February 6, 2016
Puerto Rico and its top advisers made their case in Washington on Friday for a law that would allow broad restructuring of the island’s multibillion-dollar debt, saying that if Congress did not act soon, major defaults were likely this spring.
The officials also said they knew that any legislative help would come at a stiff price: Puerto Rico would have to submit to a federal control board, something viewed by some on the island as colonialist-style interference.
“I think everybody has acknowledged that a control board is an essential feature,” Jim Millstein, a financial adviser to the Puerto Rican government, said in a briefing for staff members of the House of Representatives, which is considering some form of legal help.
For the last week, Puerto Rico has been meeting with creditor groups over the government’s proposal to restructure about $49 billion of its $72 billion total debt. Time is short, officials said, because Puerto Rico cannot pay the big principal and interest payments that are due in May and June.
The island has already defaulted on smaller amounts and is being sued by the affected creditors.
Mr. Millstein and the other officials said they doubted they could get enough creditors to agree to the $49 billion restructuring without the kind of leverage that only an act of Congress could provide.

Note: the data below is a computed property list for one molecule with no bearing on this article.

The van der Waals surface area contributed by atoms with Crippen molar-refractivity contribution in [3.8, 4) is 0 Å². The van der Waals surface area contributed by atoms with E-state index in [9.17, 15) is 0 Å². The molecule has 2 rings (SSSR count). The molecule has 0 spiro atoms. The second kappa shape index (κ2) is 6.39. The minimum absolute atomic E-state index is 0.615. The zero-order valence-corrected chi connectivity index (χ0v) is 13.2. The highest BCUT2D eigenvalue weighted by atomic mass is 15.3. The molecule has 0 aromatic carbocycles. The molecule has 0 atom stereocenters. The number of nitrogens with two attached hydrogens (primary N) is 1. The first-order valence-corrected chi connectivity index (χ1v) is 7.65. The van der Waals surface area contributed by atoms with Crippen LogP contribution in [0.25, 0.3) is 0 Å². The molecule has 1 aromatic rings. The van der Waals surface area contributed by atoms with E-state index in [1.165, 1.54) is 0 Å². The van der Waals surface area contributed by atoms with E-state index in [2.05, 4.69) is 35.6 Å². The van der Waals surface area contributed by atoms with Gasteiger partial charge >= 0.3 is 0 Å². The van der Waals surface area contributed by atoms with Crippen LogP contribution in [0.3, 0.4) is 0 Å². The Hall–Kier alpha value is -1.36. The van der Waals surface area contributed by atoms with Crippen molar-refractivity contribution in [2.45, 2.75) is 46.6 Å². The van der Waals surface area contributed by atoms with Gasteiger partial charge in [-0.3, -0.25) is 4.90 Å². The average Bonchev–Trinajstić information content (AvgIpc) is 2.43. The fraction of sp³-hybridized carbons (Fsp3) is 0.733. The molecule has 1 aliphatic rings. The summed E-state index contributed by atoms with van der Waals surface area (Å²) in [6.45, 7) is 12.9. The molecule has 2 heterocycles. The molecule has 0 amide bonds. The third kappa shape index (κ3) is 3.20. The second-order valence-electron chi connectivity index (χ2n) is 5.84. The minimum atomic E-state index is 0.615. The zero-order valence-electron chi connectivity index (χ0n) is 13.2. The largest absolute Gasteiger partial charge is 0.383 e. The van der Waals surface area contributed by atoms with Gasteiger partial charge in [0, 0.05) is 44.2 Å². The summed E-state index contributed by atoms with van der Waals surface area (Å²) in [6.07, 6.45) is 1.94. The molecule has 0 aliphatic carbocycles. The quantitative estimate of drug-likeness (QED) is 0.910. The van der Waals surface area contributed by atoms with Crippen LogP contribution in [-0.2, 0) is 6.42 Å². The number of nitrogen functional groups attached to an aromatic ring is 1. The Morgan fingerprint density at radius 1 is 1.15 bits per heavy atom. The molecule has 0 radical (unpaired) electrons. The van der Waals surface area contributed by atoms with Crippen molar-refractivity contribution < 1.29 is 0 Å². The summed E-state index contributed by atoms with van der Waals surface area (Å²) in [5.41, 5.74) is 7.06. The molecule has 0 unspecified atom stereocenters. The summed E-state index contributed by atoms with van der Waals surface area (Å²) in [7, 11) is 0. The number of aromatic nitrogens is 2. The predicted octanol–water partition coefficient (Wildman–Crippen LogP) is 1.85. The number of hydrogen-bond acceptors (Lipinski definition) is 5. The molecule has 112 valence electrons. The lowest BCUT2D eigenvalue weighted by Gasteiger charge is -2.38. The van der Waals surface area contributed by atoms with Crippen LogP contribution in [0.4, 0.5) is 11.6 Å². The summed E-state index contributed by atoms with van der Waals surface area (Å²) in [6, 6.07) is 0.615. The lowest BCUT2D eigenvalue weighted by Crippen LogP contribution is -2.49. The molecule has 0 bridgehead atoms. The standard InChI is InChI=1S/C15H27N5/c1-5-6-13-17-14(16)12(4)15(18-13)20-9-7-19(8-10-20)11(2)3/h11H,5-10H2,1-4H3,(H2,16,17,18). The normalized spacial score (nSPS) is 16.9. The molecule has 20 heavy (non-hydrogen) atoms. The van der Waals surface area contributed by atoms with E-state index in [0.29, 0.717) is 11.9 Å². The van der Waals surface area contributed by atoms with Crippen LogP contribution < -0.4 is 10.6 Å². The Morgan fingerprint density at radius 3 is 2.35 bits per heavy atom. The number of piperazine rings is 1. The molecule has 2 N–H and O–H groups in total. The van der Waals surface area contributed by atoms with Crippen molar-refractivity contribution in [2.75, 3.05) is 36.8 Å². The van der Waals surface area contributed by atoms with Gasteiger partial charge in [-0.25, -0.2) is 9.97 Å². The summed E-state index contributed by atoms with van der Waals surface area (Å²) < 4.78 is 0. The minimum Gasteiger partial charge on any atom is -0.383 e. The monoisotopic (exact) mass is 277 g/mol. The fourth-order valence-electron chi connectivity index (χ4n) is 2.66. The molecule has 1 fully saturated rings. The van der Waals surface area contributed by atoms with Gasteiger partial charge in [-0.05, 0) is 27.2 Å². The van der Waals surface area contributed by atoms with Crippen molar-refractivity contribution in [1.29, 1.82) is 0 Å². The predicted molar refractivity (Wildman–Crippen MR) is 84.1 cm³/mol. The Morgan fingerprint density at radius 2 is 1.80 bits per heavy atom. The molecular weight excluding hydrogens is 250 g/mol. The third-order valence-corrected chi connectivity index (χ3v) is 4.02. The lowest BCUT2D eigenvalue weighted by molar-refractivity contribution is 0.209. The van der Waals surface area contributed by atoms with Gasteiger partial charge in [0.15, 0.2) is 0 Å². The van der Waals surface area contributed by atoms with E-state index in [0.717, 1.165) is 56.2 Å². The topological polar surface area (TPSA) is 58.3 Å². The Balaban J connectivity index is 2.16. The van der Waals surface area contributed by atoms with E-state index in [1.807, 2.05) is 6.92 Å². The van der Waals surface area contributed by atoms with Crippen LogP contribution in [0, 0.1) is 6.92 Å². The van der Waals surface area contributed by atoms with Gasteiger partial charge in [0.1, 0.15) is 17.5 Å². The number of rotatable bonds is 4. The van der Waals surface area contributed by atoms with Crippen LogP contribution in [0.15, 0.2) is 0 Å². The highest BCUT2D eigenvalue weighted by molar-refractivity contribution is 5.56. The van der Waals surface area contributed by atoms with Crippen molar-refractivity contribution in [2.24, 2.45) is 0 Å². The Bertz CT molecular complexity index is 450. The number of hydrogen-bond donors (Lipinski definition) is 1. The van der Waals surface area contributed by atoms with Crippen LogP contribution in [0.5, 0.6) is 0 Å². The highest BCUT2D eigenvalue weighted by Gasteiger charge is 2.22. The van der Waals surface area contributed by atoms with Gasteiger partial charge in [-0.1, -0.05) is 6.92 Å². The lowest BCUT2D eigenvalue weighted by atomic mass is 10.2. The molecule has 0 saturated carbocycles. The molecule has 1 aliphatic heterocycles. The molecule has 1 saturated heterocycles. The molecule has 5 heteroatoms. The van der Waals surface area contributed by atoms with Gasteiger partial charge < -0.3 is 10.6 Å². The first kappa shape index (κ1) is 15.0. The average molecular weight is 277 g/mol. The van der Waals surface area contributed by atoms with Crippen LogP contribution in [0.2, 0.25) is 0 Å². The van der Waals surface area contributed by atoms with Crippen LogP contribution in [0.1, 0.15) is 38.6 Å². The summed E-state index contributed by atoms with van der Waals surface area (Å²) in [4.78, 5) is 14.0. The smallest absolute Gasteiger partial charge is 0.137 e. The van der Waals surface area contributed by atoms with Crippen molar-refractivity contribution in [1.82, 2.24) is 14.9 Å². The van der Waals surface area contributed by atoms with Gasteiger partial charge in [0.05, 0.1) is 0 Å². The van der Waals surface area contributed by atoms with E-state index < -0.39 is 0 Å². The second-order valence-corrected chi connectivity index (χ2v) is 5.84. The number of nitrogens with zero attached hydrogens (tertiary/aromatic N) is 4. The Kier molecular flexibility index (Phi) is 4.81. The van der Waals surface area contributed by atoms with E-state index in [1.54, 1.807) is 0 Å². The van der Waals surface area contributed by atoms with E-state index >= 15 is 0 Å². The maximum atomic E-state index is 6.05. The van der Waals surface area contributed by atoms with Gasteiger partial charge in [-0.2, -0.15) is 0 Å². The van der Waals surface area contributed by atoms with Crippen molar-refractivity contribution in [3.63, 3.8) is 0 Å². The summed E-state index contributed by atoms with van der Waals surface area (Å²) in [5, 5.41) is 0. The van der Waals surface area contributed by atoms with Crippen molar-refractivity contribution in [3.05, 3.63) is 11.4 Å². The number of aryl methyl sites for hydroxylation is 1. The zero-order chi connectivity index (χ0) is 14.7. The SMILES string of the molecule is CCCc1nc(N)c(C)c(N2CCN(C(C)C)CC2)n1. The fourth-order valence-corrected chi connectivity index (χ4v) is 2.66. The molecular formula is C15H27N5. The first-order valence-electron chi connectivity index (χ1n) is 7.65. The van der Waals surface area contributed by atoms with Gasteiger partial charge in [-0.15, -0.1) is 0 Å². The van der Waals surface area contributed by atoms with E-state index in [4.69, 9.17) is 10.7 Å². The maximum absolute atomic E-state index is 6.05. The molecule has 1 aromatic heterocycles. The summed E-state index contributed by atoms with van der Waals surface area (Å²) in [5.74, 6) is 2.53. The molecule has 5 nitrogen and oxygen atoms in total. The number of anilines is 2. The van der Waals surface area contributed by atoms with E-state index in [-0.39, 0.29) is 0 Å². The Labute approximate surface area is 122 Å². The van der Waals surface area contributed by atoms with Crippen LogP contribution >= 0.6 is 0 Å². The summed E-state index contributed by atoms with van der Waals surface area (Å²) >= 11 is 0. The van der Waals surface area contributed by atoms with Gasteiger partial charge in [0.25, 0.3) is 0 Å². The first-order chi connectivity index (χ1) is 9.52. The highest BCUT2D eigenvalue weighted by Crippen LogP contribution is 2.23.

Negotiating debt relief “is a difficult endeavor in any circumstance,” said Richard J. Cooper, a partner with Cleary Gottlieb Steen & Hamilton, who is representing Puerto Rico in the talks. “But in the Puerto Rican circumstance, the challenge is quite enormous. That’s why we’ve asked for a restructuring authority.”
The $49 billion debt that Puerto Rico hopes to restructure, most of it in the form of municipal bonds, was issued by 11 separate branches of the Puerto Rican government. It is held by a wide range of investors with diverse and competing interests. They are not only at odds with Puerto Rico, but also with one another, over whose bonds have priority.
Some of the creditors have reason to give concessions, by accepting lower payments, for instance, but others want to hold out for payment in full. Although the bankruptcy code has tools for getting reluctant creditors to go along when a majority agrees to a settlement, Puerto Rico does not have access to bankruptcy.
“Puerto Rico will be thrust into litigation battles, or into a place where you can’t predict what the future is,” Mr. Cooper said.
Mr. Millstein said he envisioned 11 different lawsuits by creditors of the 11 different branches of government, all moving at cross purposes through the courts and getting conflicting rulings by their respective judges. The process could easily drag on for five years, he said.
“The impact of five years of litigation on the economy of Puerto Rico is obvious,” he said. “It would be a bad result. It would make the creditor recoveries even lower.”
As Mr. Millstein spoke, a Treasury official, Antonio Weiss, made a similar argument at the Bipartisan Policy Center, which hosted a panel discussion on a legal framework for resolving Puerto Rico’s crisis.
“Without the backstop of a restructuring authority, our biggest concern is that a decade of recession could become another lost decade,” Mr. Weiss said.